Mr Booysen responded that the services are reported as water and sanitation. In the APP, the whole service is reported. The department would send the Committee a detailed breakdown. He further indicated the USDG and ISUPG had not been reported on quarter-one achievements because there was a ruling from the Constitutional Court that advised the department not to procure. But there are plans in place.
Mr Mashigo reported the figures for the first quarter have not yet been received. The department to provide relief for now to ensure the projects are completed, so that people could get their houses, or not spend the money at all.
Mr Muzi Mashabane, Director: Planning and Technical Services, North West DHS, said that parts that have not been reflected in the USDG were reflected in the ISUPG. R250m is reflected on the expenditure, but not on the budget.
Mr Chainee informed the Committee that a number of legal steps that have to be taken when blacklisting a contractor. National Treasury has implemented a process to do that. For example, there is a contractor that has been blacklisted in Limpopo. This contractor would not be allowed to trade with the government and state entities for the next ten years. He further indicated that there would not be another structure parallel to the War Room. Some situations result in blockages, and some of them could be technical in nature – geological, community protests, heritage, etc. But not all of it is technical. In each circumstance, there are details that are undertaken in terms of capacity, technical skills, duplication, etc. So, the department has to be able to provide support. There is no parallel structure. The War Room has got capable people.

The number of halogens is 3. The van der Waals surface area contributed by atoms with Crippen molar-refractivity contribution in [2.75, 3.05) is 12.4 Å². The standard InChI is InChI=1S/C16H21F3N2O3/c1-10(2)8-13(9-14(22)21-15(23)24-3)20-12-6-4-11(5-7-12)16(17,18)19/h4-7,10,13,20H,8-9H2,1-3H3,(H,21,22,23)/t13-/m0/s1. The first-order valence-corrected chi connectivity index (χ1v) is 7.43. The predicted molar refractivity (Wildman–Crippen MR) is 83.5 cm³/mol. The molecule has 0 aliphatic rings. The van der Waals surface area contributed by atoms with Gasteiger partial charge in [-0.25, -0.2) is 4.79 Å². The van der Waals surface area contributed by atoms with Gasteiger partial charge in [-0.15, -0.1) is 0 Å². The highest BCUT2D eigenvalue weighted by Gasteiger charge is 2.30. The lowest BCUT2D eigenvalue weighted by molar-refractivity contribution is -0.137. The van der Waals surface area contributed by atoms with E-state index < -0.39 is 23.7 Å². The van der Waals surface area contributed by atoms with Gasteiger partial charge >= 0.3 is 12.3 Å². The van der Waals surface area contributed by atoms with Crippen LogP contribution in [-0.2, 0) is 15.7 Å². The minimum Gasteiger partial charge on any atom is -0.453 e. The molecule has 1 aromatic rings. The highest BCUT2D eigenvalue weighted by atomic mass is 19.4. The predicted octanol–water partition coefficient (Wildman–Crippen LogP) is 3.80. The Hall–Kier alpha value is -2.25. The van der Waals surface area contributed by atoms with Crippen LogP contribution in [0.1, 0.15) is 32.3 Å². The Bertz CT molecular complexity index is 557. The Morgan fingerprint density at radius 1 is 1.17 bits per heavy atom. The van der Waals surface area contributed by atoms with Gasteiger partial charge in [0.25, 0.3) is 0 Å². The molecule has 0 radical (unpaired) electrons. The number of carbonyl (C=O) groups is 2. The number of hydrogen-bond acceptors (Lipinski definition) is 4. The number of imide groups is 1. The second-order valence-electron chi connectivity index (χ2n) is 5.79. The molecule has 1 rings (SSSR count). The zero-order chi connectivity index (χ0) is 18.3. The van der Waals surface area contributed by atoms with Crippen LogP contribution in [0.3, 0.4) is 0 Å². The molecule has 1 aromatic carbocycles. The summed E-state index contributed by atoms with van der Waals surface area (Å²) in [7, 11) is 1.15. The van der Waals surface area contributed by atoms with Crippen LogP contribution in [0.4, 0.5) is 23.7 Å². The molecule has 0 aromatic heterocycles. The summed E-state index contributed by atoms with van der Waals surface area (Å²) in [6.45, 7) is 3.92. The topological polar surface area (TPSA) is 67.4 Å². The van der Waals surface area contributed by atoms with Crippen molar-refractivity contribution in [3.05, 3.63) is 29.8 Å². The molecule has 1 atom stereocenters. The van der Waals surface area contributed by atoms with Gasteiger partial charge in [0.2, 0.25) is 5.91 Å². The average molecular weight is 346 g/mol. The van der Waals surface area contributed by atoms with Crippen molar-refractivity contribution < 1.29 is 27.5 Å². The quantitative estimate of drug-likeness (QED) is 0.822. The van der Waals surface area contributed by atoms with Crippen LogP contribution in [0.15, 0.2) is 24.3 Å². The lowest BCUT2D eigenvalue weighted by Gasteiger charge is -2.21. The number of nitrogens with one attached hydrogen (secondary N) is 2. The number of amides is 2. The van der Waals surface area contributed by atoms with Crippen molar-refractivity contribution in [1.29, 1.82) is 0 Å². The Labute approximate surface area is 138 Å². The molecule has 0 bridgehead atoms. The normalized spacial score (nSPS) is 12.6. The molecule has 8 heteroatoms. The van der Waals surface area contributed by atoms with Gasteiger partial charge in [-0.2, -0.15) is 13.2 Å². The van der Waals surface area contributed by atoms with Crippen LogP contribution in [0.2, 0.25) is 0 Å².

Deputy Minister of Human Settlements, Ms Pamela Tshwete, added that the War Room has performance indicators, and is not clashing with the work of the officials. It is there to fast-track disaster processes.
Ms N Sihlwayi (ANC) remarked that North West and Northern Cape presentations said nothing new. The role of the Committee is to evaluate their performance. These two provinces were raising challenges and complaints. The matter is about addressing inequalities. It appears provinces only perform when they want to. Asbestos structures were condemned because they are not good for people's health. People are waiting for services, but the provinces appear not to be ready. She does not understand the exemption the Northern Cape asked for asbestos. She suggested the two provinces should send a strategy to the Committee on eradicating mud houses, especially for township establishments, because it appears that this cannot be done yet it should be prioritised because the provinces are already struggling with title deeds. Also, she wanted to know if the departments have managed to recover their money from contractors who left projects unfinished, even though they claimed they could do the work. She said that she was worried about these two provinces because they have to carry out the aspirations of the people, but nothing has happened.